The goal of the use of the technology is to encourage people to return to the showrooms.
As a growing number of consumers look to the internet, instead of physical showrooms, to help to make their purchasing decisions when it comes to their next cars, SUVs and pickup trucks, auto manufacturers are using new technologies, such as augmented reality, to rebuild the appeal of visiting the dealerships.
This is becoming especially important when marketing to Millenials, the next auto consumer generation.
Autotrader.com recently conducted a survey which discovered that Millenials are notably more likely to rely on word of mouth research than the Baby Boomer generation would. Furthermore, Millenials are also much more likely than Baby Boomers to go out of their way to try to avoid having to talk to the staff at a dealership when they do actually visit a showroom. This makes technology such as augmented reality vitally important to helping the dealerships to share the same amount of information, without necessarily requiring a person to person discussion.
Augmented reality can offer an interactive, informative experience, without a sales person’s assistance.
According to the Research and Marketing Analytics senior director, Isabelle Helms, “Millennials view the dealership as a key piece of their research process — they’re looking for experts to help answer their questions and to touch and test out the physical car before making a purchase.” She also went on to add that “That said, millennials want time and space to make the right decision, and will value the salespeople who provide the information they seek in a no-pressure way.”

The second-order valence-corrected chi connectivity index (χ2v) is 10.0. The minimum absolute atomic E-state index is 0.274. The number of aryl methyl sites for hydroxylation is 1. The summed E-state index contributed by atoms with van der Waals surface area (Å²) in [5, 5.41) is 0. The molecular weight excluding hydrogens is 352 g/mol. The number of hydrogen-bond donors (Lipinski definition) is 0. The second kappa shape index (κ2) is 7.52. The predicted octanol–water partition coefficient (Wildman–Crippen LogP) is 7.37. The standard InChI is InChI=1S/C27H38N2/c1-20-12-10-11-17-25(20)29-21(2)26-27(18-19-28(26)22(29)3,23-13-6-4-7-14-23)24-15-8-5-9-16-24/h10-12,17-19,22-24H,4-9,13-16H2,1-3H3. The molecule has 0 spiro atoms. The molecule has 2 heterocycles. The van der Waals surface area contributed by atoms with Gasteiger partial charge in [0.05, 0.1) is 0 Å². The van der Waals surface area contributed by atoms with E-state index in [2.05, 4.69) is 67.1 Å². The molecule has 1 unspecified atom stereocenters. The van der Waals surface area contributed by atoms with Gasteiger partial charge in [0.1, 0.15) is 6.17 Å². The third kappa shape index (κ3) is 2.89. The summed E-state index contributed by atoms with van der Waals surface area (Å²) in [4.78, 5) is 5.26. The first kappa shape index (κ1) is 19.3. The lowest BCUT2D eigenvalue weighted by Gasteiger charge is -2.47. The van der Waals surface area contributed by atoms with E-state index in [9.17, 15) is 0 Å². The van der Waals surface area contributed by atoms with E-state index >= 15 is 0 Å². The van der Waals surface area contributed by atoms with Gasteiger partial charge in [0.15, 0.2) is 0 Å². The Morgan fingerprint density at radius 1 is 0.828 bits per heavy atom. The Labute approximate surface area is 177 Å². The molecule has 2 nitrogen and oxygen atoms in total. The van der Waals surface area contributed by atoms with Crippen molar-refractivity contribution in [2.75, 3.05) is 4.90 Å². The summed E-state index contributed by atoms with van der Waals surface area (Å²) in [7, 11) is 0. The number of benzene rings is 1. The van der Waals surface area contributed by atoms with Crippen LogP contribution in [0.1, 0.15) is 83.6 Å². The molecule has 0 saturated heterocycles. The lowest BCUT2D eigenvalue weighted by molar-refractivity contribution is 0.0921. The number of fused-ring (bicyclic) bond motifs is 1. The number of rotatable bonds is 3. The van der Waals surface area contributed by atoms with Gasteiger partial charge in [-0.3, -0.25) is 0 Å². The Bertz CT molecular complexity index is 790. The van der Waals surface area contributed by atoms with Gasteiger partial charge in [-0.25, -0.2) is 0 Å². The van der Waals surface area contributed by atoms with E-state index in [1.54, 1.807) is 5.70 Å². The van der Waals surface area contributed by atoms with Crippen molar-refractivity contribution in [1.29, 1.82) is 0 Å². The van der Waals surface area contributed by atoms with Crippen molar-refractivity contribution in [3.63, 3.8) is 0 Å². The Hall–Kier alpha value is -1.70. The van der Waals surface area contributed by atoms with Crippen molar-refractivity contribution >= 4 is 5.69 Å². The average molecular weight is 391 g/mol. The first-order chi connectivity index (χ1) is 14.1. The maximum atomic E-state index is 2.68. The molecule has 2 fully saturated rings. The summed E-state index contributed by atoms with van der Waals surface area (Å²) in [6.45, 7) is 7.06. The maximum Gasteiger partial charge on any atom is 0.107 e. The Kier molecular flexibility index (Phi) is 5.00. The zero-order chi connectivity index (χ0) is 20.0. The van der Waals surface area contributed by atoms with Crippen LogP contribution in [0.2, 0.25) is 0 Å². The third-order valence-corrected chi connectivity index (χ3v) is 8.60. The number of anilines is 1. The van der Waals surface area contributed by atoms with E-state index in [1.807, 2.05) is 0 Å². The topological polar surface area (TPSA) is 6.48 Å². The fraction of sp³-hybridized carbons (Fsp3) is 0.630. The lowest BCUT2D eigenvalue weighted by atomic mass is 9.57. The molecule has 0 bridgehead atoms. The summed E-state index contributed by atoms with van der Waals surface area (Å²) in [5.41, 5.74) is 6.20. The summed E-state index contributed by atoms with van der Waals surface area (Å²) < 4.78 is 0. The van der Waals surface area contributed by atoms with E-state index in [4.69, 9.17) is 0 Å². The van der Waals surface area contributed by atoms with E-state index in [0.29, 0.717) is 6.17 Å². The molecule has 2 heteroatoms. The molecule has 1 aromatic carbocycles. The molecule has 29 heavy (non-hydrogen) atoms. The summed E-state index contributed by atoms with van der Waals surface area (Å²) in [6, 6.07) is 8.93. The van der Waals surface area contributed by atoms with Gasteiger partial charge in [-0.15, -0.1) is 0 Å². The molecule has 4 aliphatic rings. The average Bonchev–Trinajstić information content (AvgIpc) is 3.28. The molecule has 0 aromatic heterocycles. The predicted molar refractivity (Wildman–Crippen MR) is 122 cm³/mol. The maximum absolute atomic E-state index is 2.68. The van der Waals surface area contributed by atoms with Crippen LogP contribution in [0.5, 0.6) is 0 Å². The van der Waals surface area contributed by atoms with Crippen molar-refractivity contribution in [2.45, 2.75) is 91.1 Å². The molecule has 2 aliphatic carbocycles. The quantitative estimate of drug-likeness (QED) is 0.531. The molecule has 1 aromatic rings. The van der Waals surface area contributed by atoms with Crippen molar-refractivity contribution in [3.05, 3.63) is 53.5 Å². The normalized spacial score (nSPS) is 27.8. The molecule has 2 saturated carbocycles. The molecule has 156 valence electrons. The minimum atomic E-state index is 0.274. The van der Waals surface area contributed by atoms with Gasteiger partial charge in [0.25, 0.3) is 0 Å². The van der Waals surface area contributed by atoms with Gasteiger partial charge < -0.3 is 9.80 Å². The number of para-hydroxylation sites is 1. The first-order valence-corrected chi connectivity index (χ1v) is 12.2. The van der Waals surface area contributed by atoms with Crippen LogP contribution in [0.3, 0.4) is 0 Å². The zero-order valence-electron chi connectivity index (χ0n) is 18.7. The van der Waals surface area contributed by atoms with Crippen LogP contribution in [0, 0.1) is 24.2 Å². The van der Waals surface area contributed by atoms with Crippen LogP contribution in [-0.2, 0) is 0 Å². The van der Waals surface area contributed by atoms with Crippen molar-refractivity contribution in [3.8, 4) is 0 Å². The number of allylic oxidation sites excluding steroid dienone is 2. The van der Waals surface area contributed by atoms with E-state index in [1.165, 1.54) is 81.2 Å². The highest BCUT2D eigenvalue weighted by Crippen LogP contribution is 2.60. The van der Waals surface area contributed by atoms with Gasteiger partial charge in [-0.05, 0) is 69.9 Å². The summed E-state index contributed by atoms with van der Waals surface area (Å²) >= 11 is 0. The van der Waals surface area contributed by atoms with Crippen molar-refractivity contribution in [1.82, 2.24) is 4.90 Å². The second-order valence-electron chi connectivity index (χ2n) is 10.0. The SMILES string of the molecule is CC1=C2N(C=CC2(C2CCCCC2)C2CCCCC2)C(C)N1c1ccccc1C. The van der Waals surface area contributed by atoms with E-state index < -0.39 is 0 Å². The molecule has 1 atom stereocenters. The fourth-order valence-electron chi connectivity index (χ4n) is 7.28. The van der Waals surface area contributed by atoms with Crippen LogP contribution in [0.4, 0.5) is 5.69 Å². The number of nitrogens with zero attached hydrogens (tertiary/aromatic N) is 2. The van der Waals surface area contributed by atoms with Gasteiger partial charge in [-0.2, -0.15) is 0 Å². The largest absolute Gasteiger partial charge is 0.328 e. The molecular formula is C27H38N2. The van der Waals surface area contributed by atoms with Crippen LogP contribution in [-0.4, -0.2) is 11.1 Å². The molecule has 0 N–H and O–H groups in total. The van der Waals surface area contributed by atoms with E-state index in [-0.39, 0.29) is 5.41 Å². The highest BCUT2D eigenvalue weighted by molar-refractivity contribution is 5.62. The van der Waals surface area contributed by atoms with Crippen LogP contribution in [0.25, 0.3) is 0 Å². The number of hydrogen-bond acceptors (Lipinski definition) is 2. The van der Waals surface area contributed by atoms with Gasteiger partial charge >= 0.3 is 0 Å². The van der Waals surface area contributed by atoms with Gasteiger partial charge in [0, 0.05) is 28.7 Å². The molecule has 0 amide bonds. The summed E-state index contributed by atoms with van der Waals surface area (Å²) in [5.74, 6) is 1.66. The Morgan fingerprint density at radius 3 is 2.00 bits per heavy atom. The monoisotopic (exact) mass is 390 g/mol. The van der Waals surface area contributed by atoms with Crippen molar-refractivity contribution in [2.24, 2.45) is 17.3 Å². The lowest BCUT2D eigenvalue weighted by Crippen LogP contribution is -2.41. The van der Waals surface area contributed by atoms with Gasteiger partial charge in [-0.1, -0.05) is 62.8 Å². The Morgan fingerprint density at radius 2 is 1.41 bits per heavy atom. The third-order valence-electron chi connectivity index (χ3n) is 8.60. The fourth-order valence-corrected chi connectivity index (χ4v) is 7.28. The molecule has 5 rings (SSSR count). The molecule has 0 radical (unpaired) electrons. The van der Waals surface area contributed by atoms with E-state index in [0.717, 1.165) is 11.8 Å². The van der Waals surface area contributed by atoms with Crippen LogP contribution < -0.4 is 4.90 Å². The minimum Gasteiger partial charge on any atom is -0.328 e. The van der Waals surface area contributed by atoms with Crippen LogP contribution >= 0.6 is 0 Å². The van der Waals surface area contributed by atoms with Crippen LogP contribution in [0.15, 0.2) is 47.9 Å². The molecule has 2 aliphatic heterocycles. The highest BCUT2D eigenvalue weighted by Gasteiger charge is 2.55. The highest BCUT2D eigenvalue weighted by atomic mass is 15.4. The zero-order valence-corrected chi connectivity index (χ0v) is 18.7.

Because of this, the visits to showrooms have been dropping over the last few years, which has limited the ability of automakers to show off all of the ways in which their vehicles stand out and can benefit the consumer. As this could lead to a potentially dangerous climate for automakers (particularly in the current retail environment), manufacturers have started embracing technologies such as augmented reality to attract buyers to the showrooms and to enchant them in the same way as a salesperson would, but without necessarily having to talk to that individual.
Both Toyota and Cadillac have been extensively exploring the potential advantages of augmented reality. They can provide a consumer with a three dimensional view of a vehicle – similar to what they would experience in a showroom – with considerably more detail than a standard two-dimensional image. The experience will also provide the viewer with additional information about a particular vehicle model.
This could make augmented reality an exceptionally powerful tool, particularly among Millenials and others who are seeking the showroom experience, without the salesperson.